Like Renaissance fashion, general Italian fashion has constantly been designed for the rich and famous. Until the 70s however, design labels began to place more of an emphasis on ready-to-wear. Throughout the long history of Italy’s fashion, legacies are shown to be built by playing with textiles based on their cuts, shapes, and textures. In addition, legacies are built by remaining up-to-date and defying conventional methods. It is important nowadays to introduce change in social and gender norms since that is the new status quo.
When astrology became present in my life, I instantly grabbed the philosophy and ran with it. So then, when I walked into the Sala di Galatea, I lost myself. I completely forgot I was with a group. My neck almost snapped looking at that fresco. The painting is comprised of twenty-six frescoed compartments. I was living the life of a committed hedonist. In 19th century French literature, the term ‘flâneur’ became popular. Flâneur is an untranslatable word in English; the closest translation would be a saunterer who fully absorbs the beauty of their surrounding. At this moment, I was being that flâneur.
The following 67 photos are of a collection that I created while being in Rome, Naples, Florence, Venice, Amelia, Titignano, Verona, Terni, and Pompeii. Most of them do not pertain to my studies of Italian fashion. However, if you would like to read my article on that subject, it will be posted soon. If you would like to know of my adventures and learnings, please feel free to take a gander.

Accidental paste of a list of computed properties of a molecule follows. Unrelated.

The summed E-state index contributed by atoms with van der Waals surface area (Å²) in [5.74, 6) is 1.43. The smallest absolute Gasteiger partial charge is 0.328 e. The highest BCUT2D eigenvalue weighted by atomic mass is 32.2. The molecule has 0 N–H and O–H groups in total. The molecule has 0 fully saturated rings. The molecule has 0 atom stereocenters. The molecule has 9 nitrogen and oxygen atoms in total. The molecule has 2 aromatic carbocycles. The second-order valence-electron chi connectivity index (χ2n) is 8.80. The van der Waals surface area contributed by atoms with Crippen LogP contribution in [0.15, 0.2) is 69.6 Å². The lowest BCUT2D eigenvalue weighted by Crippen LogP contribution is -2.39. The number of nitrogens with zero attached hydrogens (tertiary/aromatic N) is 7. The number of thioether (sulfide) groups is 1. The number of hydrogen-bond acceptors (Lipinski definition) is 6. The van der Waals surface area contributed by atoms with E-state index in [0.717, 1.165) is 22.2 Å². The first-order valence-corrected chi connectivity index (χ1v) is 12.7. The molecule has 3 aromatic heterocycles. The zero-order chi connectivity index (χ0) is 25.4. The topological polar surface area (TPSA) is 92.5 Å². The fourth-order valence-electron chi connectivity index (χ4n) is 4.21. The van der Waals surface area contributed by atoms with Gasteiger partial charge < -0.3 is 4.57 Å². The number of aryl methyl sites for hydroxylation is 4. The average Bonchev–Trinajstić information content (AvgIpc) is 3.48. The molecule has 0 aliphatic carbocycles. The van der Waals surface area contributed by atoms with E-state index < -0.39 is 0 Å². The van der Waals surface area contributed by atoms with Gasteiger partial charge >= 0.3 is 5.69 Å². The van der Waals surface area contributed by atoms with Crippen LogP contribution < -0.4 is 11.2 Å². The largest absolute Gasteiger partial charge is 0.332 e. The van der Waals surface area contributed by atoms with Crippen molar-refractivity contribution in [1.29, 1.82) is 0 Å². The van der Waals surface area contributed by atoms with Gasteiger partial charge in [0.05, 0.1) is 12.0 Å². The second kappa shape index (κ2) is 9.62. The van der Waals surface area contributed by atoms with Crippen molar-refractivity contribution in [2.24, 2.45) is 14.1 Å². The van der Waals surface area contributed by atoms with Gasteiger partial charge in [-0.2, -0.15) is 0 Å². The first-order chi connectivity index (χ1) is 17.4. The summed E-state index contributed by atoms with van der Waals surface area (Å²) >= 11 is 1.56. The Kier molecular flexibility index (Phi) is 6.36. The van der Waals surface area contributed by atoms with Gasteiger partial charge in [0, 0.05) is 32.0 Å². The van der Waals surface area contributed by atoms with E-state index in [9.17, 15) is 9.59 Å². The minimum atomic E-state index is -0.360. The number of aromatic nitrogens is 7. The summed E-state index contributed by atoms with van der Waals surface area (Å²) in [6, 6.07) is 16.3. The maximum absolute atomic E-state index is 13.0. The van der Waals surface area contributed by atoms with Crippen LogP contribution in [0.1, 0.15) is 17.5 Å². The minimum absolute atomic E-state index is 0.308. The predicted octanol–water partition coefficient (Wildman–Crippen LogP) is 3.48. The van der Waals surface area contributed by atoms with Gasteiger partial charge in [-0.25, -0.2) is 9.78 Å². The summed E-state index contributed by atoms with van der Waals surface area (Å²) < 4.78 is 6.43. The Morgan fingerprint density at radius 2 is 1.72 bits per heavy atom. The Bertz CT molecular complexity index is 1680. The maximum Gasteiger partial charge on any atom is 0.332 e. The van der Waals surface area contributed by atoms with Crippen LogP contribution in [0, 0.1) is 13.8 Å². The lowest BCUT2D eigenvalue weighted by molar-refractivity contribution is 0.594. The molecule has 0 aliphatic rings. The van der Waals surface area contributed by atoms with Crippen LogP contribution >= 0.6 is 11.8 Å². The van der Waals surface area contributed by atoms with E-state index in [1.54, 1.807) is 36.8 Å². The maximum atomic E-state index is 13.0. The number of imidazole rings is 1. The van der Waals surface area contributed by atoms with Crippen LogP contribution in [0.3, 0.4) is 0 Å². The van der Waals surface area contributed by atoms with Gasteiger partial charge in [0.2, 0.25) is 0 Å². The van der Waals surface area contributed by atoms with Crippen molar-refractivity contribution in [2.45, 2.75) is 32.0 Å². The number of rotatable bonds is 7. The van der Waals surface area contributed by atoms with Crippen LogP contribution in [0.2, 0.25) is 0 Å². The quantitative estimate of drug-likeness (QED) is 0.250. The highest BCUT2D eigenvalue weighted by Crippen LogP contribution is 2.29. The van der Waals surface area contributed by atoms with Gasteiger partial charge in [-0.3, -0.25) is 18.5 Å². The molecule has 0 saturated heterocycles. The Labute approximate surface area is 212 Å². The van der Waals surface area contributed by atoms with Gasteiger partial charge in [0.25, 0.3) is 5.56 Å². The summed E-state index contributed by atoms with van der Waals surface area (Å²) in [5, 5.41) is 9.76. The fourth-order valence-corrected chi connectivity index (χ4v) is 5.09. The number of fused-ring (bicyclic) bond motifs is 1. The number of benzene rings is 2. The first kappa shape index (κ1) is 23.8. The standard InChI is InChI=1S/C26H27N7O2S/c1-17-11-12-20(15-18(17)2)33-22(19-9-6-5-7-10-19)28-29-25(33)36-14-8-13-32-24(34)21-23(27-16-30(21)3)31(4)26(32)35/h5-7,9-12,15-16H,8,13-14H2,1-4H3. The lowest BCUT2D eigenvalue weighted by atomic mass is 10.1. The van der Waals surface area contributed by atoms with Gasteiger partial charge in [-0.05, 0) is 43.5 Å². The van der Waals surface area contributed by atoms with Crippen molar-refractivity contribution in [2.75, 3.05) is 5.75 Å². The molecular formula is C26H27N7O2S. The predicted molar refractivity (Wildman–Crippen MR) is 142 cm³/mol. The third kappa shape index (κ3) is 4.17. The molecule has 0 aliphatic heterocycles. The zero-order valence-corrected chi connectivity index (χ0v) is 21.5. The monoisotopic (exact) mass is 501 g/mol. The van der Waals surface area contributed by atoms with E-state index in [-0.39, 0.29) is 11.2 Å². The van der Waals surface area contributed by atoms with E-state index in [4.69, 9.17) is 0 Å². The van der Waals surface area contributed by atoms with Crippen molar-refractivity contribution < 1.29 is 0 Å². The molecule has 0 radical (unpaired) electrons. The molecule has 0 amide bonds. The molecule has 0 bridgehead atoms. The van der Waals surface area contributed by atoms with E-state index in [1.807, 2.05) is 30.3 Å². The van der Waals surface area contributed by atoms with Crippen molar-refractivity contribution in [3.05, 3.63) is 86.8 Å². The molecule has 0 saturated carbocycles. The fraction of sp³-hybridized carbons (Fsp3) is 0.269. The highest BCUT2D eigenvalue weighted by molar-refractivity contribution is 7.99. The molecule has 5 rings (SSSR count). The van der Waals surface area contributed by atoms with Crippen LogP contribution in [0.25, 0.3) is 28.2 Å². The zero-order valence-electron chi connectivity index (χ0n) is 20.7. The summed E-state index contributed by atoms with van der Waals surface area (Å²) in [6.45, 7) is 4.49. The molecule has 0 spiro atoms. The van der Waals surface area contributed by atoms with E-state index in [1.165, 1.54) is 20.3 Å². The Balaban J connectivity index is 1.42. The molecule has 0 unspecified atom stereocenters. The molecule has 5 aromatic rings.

The first adventure of the very first cohort of Global Citizen Scholars. We spent a weekend at Erie Pymatuning Laboratory of Ecology in Linesville, PA. We discussed diversification, pluralism, collective impact, and the powerful words of Eboo Patel, activist. During this overnight, we certainly got a feel of the everlasting impact that we will have on the refugee crisis in America from a collegiate perspective.
“During the weekend of November 4th of , I, along with the rest of my Global Citizen Scholars cohort, visited Vive la Casa in Buffalo, NY, the largest shelter for asylum-seekers on the US/Canadian border. At first, I didn’t feel that welcomed by those at the shelter, and overall I felt downright outside my comfort zone. However, I decided to make the first move and I just started talking…” [read full article at: Doors Are Meant To Let Others In, Not To Keep Them Out]